Ground Handling and Low-Cost Carriers

March 23, 2017
As low-cost carriers become ultra-low-cost and legacy airlines also decrease fares, ground handlers are finding their own way to operate efficiently and cost-effectively.

Budget airlines (low-cost carriers and ultra-low-cost carriers) originally had a very specific model: sell the seats cheap, and keep costs low. The first one in the United States was Southwest Airlines, which in 1971, gave the industry no-frills service and at the time, one aircraft type. This was uncommon, but it also was successful and changed the way the world travels by air.

Innovata reports that in 2014, low-cost carriers (LCCs) increased their flights to more than 136,200 a week, which overran all three major airline alliances (Oneworld, SkyTeam Alliance and Star Alliance). The airline research group, a partner to International Air Transport Association (IATA) and part of Flightglobal, covers more than 800 carriers worldwide. Innovata reports that LCCs now account for 22 percent of the world’s airline capacity.

That said, Paul Berry, a representative from Spirit Airlines an ultra-low-cost-carrier (ULCC), says that these groups of airlines address ground handling needs with the same approach as their legacy counterparts.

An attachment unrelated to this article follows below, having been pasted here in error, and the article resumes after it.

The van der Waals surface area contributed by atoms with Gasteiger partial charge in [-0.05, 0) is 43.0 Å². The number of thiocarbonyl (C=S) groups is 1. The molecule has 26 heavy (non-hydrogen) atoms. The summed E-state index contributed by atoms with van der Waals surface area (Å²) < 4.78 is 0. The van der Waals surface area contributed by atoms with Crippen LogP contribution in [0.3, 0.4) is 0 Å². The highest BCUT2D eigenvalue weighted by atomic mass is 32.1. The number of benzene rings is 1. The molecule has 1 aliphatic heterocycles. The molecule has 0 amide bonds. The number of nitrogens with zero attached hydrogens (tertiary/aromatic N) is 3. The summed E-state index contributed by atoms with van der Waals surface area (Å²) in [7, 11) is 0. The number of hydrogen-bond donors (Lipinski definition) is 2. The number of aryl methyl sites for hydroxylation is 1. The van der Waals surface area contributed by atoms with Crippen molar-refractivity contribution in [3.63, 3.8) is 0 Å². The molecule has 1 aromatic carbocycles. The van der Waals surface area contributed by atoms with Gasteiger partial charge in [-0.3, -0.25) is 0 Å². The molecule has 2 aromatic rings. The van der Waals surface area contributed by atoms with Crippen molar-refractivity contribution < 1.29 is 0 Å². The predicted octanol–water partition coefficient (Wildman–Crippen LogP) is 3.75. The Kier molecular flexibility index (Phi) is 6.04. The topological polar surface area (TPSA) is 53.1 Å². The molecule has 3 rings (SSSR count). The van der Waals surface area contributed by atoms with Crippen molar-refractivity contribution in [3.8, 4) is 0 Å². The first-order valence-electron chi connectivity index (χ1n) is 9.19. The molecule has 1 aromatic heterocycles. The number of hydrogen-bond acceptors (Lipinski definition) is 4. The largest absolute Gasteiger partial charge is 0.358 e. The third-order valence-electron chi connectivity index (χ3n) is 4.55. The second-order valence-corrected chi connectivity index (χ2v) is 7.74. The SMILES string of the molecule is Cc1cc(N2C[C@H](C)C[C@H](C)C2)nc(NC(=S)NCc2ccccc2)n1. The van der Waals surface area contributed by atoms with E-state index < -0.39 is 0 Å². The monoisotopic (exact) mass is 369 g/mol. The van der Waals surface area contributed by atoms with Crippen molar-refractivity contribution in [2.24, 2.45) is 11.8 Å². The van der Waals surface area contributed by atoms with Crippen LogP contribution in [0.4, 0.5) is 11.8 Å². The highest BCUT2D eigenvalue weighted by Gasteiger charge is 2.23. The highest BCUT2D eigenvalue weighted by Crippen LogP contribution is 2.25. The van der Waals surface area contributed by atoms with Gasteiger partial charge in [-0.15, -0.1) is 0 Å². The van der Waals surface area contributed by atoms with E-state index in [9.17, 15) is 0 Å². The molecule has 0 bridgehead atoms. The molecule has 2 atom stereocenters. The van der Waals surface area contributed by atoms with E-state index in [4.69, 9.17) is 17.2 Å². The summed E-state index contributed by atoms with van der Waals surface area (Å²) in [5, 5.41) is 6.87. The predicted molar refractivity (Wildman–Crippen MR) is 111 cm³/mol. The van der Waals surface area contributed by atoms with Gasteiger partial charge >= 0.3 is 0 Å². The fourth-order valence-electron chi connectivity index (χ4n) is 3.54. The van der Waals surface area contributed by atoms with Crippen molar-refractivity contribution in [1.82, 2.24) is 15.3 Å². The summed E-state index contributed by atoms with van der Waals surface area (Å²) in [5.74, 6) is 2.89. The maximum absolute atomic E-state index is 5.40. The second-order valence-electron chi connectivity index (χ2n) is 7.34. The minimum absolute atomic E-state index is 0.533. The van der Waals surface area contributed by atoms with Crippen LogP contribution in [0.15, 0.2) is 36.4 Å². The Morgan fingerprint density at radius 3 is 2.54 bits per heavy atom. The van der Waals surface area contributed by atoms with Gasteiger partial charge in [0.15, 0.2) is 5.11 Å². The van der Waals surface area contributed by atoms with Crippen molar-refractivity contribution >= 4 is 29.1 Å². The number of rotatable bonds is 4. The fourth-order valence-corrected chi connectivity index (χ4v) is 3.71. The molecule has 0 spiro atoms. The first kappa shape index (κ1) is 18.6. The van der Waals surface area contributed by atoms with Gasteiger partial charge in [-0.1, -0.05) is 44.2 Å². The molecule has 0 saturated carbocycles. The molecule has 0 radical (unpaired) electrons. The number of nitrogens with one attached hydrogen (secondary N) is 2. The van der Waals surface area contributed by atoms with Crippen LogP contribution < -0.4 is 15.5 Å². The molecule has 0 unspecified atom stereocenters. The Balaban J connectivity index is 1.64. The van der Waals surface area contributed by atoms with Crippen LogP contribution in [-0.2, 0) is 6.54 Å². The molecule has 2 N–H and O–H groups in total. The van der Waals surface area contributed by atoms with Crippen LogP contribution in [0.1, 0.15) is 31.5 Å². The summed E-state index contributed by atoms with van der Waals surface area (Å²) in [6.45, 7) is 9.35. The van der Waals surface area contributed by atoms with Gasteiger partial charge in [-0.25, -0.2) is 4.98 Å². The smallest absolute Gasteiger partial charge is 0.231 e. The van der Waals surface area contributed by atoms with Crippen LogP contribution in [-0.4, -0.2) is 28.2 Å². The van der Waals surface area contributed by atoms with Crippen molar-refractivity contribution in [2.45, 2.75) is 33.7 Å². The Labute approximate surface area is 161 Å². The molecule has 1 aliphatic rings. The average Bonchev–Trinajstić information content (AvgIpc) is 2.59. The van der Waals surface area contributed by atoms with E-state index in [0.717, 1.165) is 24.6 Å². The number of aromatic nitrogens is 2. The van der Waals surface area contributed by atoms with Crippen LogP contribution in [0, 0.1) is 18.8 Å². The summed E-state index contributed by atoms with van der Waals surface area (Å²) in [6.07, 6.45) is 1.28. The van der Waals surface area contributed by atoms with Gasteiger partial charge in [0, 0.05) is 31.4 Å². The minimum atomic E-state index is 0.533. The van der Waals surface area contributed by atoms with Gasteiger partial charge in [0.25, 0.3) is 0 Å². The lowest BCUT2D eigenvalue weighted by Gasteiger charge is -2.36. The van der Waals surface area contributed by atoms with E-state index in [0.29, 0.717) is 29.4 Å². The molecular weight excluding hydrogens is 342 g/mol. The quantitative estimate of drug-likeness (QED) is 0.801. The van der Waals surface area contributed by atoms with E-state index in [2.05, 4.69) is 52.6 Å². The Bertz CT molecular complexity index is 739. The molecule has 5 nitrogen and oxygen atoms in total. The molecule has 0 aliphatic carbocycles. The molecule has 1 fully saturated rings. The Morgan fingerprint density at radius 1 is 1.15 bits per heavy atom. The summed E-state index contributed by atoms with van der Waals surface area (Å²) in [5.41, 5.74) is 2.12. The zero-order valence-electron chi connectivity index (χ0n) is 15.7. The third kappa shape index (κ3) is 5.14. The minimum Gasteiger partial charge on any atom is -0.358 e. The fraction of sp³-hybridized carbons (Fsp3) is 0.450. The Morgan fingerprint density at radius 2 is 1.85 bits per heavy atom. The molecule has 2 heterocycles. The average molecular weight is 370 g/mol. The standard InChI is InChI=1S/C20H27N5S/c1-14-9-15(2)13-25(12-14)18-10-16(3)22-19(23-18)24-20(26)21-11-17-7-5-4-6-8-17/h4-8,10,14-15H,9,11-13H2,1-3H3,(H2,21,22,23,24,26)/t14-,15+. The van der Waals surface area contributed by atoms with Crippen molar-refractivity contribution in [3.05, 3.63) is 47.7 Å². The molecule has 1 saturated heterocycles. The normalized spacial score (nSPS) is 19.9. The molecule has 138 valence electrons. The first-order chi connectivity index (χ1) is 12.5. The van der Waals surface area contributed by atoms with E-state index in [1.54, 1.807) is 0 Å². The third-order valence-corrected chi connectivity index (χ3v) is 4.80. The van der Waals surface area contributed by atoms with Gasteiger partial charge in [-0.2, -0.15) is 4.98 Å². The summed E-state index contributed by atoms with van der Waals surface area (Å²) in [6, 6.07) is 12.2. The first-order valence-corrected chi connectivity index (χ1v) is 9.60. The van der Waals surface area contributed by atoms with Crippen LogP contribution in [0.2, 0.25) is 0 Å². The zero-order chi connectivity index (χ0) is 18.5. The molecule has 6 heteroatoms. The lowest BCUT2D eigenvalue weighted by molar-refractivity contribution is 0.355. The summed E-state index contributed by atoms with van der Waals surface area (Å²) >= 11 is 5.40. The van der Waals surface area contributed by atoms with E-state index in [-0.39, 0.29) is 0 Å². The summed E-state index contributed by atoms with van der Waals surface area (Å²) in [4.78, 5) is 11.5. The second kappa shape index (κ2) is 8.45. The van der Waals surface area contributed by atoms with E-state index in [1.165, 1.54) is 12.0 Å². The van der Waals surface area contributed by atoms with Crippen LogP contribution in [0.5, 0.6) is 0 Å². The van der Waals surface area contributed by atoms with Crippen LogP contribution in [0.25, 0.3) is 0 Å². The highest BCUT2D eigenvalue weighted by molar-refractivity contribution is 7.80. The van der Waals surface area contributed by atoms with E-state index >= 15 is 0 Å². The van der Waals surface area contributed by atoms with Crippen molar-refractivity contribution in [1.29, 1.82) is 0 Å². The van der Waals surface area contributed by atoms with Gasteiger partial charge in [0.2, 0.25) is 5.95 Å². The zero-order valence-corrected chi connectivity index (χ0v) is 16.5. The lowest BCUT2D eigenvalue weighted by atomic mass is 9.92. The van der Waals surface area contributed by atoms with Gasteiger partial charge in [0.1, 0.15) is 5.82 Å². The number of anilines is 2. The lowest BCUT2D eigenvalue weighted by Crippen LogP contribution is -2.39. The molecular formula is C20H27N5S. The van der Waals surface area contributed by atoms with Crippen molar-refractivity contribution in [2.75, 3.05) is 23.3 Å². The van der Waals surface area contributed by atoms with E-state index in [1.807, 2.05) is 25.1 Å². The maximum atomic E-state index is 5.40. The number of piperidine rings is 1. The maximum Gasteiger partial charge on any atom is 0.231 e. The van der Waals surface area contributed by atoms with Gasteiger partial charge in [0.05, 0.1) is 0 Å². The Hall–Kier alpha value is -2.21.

“At Spirit, we are completely outsourced in almost all of our stations (with the exception of Fort Lauderdale-Hollywood International Airport), so we need all of the standard services including passenger service, ramp, aircraft cleaning, wheelchair assistance, fueling, etc.,” he says.

Unique challenges

The increase of LCC flights has placed pressure on ground handling service providers to record faster turnaround times than legacy airlines require. Typically, a LCC flight can be turned around in a half-hour, as there are less beverages and meals offered to passengers and not as much cleaning needs to be done between flights. Also, if on shorter routes, a long fueling process is unnecessary at each stop.

Berry says that the frequency of flights at a specific location doesn’t really change the cost of ground handling services, but it may affect the cost-cutting measures necessary to continue offering low fares.

“In stations where we have higher volumes, our cost per departure for essential services would be on-par with non-ULCC carriers,” he says. “At those stations where our flight volume is low, we could be disadvantaged on a cost per departure basis.”

The majority of LCCs are also outsourcing the ground handling services they do use. In 2015, The Denver Post published an article about Frontier’s change to outsource all ramp, baggage, gate and ticket-counter jobs at Denver International Airport (DEN) and more cuts at General Mitchell International Airport (MKE) in Milwaukee, WI. This has been a common trend throughout the industry and one that isn’t likely to change soon.

The challenges that come with this might not either.